Kishore Mahbubani makes some sensible recommendations on how Asia’s growing power might be managed. But his other arguments are far less convincing
When you have spent your long diplomatic career listening to lectures by arrogant Americans and Europeans about how others should run their countries and that the West is best, it must be tempting to try to get your own back. That is what Kishore Mahbubani, who in the 1980s and 1990s was Singapore’s and probably Asia’s best-known diplomat, is doing in his new book, “The New Asian Hemisphere”.
Interestingly, the author ascribes the success of Asian economies to their adoption of “seven pillars of Western wisdom”, so he does give some credit to the West. These are free-market economics; science and technology; meritocracy; pragmatism; a culture of peace; the rule of law; and education. Japan led the way in the late 19th century in realising the need to learn from the West if it was to avoid being colonised by it. South Korea and Taiwan followed in the 1960s and 1970s, along with Hong Kong and Singapore. Finally China and India saw the light in, respectively, the 1980s and 1990s. Since Asia has succeeded by emulating the West, why, asks Mr Mahbubani, is the West not celebrating?
Isn’t it? What about all those business people flocking on aircraft to India and China? Mr Mahbubani offers no evidence for his assertion that the West is unhappy about Asian success. His answer to his own question is that the West—by which he means America and western Europe, plus Australia, Canada and New Zealand, and, more controversially, Japan—has become so used to dominating and controlling the world to serve its own interests that it has ceased to recognise even that it does so. “If you deny you are in power, you cannot cede power,” he argues.
Mr Mahbubani also contrasts “Western incompetence” with “Asian competence”: the world would be better run if Asians had a bigger role, though the West, he says, may try to stop that from happening. Ultimately, the rise of Asia may force the West to cede power, but it is not going to do so gracefully. As a result, there is a serious risk of an anti-Western backlash.
The first problem with this argument is shown by Mr Mahbubani’s inclusion of Japan as a Western economy. That is not the way things felt during the 1980s, when what was meant by “the shift of power to Asia” was the rise of Japan. It also suggests that his definition of Western is really just “rich”: surely, as other Asian countries become rich, they too will become part of the rich ruling elite of the world, just as Japan did during the 1970s and 1980s. China and India are already invited as observers at the main rich-country summit, the G8, and it can only be a matter of time before they become full members.
The second problem is a bigger one. To arrive at his conclusion that the West is incompetent and Asia competent, Mr Mahbubani has to use a rather distorted view of recent history. When citing the debacle in Iraq he is, of course, shooting at a lame and sitting duck. But his other evidence is much weaker: the West’s failure to maintain the global nuclear non-proliferation regime; the failure to prevent genocide in Rwanda and war in the Balkans; and the failure of the Doha round of global trade-liberalisation talks.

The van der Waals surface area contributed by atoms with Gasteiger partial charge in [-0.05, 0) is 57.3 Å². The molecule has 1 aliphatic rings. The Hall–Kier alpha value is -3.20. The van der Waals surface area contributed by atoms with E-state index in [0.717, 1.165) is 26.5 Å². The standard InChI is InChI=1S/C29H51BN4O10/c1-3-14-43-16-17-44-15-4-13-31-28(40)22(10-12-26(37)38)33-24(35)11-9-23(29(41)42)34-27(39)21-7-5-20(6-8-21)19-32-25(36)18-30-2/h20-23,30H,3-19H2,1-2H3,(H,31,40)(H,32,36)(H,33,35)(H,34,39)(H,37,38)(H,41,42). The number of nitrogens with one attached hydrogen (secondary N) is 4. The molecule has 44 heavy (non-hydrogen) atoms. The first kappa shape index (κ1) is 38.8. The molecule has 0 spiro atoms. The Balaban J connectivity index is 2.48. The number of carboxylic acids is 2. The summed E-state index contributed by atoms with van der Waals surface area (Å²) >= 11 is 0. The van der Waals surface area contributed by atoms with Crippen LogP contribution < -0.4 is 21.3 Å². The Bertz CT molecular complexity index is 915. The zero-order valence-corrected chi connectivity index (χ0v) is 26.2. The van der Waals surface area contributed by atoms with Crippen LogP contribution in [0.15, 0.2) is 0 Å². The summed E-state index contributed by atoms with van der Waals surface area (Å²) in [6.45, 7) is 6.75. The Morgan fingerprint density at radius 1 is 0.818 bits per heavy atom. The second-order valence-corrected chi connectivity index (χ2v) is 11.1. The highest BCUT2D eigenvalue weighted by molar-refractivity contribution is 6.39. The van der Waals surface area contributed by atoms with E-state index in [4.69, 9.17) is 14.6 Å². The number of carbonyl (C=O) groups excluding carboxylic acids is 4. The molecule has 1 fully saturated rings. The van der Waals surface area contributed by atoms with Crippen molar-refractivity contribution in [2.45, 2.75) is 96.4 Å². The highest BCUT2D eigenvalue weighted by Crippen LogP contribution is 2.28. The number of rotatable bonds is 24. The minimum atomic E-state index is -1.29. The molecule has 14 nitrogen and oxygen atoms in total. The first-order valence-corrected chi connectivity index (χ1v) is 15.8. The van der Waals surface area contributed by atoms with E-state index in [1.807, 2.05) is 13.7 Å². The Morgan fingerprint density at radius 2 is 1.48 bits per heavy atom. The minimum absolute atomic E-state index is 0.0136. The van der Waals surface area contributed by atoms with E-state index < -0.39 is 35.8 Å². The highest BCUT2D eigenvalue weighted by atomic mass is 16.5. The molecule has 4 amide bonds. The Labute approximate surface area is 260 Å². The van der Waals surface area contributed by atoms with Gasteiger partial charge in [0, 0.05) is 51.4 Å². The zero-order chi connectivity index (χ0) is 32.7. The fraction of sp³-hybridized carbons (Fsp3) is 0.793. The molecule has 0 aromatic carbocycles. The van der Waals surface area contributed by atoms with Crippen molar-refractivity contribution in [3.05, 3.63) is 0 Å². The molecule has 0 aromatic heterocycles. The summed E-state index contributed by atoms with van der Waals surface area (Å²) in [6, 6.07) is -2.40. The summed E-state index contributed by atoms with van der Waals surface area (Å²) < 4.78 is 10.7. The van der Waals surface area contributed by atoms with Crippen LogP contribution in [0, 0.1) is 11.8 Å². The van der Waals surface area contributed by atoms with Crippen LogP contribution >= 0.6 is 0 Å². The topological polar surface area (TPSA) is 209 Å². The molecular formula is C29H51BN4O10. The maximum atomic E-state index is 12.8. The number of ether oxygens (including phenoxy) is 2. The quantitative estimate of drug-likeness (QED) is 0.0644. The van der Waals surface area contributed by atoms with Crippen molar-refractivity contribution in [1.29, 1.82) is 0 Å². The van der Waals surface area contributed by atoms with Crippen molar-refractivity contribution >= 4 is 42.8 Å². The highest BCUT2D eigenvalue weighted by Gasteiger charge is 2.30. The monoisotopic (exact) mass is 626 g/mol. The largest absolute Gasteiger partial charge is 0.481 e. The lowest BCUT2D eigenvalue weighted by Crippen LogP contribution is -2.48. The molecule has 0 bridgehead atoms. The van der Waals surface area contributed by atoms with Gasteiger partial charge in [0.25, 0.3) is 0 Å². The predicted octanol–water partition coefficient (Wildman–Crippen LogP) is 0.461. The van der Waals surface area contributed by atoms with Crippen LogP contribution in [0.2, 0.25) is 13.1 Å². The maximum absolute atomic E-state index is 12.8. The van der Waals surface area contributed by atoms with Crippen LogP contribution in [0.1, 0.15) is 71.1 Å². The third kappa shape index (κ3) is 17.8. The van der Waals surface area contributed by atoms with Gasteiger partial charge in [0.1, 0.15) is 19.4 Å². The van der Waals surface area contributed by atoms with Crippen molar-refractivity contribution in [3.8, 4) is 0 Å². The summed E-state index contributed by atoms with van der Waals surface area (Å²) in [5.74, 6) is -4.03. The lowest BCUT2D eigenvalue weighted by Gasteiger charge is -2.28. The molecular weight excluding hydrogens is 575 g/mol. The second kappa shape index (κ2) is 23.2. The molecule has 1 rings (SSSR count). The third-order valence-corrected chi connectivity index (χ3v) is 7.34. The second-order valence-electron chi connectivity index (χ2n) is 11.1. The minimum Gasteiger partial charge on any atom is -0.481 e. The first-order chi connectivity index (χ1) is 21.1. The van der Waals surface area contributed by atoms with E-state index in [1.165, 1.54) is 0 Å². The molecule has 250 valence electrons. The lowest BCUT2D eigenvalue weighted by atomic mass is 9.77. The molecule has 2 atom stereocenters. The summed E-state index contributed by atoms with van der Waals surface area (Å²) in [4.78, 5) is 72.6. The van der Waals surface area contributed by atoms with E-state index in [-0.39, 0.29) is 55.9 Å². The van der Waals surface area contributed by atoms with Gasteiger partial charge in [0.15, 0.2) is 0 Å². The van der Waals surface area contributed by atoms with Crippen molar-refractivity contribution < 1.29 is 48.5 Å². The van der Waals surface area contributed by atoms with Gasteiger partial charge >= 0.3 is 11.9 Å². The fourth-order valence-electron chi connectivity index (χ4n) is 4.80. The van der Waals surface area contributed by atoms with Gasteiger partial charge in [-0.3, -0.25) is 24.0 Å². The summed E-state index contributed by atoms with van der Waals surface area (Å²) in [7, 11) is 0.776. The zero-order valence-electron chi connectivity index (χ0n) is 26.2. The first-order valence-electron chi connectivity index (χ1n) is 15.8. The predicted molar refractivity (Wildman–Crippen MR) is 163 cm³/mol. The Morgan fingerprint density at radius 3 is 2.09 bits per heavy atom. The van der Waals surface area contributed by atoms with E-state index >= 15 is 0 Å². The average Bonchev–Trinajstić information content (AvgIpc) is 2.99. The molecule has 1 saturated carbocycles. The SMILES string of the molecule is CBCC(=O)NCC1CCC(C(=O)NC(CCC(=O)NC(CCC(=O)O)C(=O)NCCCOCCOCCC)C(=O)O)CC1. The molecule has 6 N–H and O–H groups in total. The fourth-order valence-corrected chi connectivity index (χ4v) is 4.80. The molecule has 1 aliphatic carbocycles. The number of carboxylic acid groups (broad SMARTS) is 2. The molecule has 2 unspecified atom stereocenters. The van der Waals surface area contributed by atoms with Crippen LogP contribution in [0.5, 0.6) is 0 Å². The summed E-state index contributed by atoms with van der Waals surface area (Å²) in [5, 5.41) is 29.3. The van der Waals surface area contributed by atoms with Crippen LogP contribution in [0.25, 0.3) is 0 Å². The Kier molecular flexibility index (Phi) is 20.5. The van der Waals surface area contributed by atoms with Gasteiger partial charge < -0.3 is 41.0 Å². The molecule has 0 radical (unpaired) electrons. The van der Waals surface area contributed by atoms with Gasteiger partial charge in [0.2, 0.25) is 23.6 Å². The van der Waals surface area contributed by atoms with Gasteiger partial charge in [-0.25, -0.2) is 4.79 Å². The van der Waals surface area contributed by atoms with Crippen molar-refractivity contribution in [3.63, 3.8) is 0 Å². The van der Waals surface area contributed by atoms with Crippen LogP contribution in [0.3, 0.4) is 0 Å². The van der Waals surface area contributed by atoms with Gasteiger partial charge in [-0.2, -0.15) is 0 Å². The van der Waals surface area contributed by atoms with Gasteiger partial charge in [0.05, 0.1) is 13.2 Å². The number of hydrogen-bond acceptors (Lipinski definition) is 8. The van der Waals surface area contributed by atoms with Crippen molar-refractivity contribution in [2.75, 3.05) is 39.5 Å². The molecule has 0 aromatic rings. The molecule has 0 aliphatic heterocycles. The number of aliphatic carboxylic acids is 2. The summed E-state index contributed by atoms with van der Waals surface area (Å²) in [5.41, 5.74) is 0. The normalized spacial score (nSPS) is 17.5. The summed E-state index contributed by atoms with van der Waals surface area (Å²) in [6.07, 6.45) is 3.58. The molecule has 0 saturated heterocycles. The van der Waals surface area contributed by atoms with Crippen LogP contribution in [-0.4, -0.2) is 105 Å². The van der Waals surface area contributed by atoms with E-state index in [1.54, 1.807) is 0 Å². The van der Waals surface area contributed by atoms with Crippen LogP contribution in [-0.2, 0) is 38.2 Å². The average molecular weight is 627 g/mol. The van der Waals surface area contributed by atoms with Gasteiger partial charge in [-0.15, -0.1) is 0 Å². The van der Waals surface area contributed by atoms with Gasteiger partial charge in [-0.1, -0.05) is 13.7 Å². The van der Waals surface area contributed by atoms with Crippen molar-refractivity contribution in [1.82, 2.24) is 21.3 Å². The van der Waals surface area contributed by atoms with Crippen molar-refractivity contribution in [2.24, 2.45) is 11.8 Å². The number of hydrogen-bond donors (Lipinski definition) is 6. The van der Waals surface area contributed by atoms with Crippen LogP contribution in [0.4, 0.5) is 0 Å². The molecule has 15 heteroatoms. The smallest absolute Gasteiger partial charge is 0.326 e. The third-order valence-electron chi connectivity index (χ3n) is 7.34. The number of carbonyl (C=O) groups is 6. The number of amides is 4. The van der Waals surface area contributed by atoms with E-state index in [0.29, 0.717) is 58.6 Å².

It is certainly lamentable that the nuclear non-proliferation regime has been crumbling. But whose fault is that? Of the four new nuclear-weapons states that have emerged in recent decades, three have been Asian—India, Pakistan and North Korea. Two of those—Pakistan and North Korea—attained their nuclear status with a technological helping hand from China, a country Mr Mahbubani rates as being run by peace-mongering geopolitical geniuses.
America and western Europe should certainly be criticised for failing to avert the terrible events in Rwanda and the Balkans. Mr Mahbubani’s argument is also, however, that Asia has been much better at keeping the peace in its region. This view can be sustained only if you ignore the recurrent conflicts between India and Pakistan over Kashmir, and the civil war in Sri Lanka, as well as Asia’s closest parallel to the former Yugoslavia, which is Indonesia. Neither China nor the Association of Southeast Asian Nations (ASEAN), which Mr Mahbubani lauds as far more successful diplomatically than the European Union, did anything to prevent the bloodshed in the then East Timor as it sought to separate itself from Indonesia, nor the bloodshed in Aceh, which failed to do so. In that, Asia’s failure was just as big as that of the EU in the Balkans.
And the Doha round? A newspaper that was founded 165 years ago to campaign against farm protectionism cannot but join Mr Mahbubani in condemning the EU and America for clinging on to their farm subsidies and trade barriers, which have blocked progress in Doha. But Japan and South Korea are also big farm protectionists, and India has helped thwart Doha by its resistance to broader trade liberalisation. The blame should be as global as trade itself.
Mr Mahbubani’s Asian triumphalism is as futile and unconvincing as the Western triumphalism he deplores. That is a shame, as the recommendations he makes for how world governance should be improved are sensible: Chinese and Indian membership of the G8; an end to American and European hogging of the top jobs at the IMF and the World Bank; reform of the UN Security Council to give permanent, veto-holding status to more Asian countries. All are regularly made by Western intellectuals too, even though he claims such minds are determined to maintain the supremacy of the West.